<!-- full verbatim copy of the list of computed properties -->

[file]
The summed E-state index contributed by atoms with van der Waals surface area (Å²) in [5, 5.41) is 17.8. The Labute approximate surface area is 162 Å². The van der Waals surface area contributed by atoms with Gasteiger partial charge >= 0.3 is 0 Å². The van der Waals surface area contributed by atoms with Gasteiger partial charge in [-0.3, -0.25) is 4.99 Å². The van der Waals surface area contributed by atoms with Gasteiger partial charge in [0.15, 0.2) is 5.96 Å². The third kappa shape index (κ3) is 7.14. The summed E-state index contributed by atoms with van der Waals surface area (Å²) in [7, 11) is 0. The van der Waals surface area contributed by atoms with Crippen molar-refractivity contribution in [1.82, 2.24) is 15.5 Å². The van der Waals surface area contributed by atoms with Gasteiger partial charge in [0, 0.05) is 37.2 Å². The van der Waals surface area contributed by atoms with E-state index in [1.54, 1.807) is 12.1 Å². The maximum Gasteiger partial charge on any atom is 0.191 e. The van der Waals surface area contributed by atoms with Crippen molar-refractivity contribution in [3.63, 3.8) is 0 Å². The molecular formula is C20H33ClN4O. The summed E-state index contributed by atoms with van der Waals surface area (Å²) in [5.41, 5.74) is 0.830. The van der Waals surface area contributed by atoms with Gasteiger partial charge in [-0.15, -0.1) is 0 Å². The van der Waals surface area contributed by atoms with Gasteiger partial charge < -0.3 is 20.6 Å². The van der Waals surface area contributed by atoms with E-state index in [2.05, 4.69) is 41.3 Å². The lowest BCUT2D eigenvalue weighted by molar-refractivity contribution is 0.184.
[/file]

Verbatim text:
The summed E-state index contributed by atoms with van der Waals surface area (Å²) in [5, 5.41) is 17.8. The Labute approximate surface area is 162 Å². The van der Waals surface area contributed by atoms with Gasteiger partial charge >= 0.3 is 0 Å². The van der Waals surface area contributed by atoms with Gasteiger partial charge in [-0.3, -0.25) is 4.99 Å². The van der Waals surface area contributed by atoms with Gasteiger partial charge in [0.15, 0.2) is 5.96 Å². The third kappa shape index (κ3) is 7.14. The summed E-state index contributed by atoms with van der Waals surface area (Å²) in [7, 11) is 0. The van der Waals surface area contributed by atoms with Crippen molar-refractivity contribution in [1.82, 2.24) is 15.5 Å². The van der Waals surface area contributed by atoms with Gasteiger partial charge in [0, 0.05) is 37.2 Å². The van der Waals surface area contributed by atoms with E-state index in [1.54, 1.807) is 12.1 Å². The maximum Gasteiger partial charge on any atom is 0.191 e. The van der Waals surface area contributed by atoms with Crippen molar-refractivity contribution in [3.63, 3.8) is 0 Å². The molecular formula is C20H33ClN4O. The summed E-state index contributed by atoms with van der Waals surface area (Å²) in [5.41, 5.74) is 0.830. The van der Waals surface area contributed by atoms with Gasteiger partial charge in [-0.15, -0.1) is 0 Å². The van der Waals surface area contributed by atoms with Gasteiger partial charge < -0.3 is 20.6 Å². The van der Waals surface area contributed by atoms with E-state index in [2.05, 4.69) is 41.3 Å². The lowest BCUT2D eigenvalue weighted by molar-refractivity contribution is 0.184.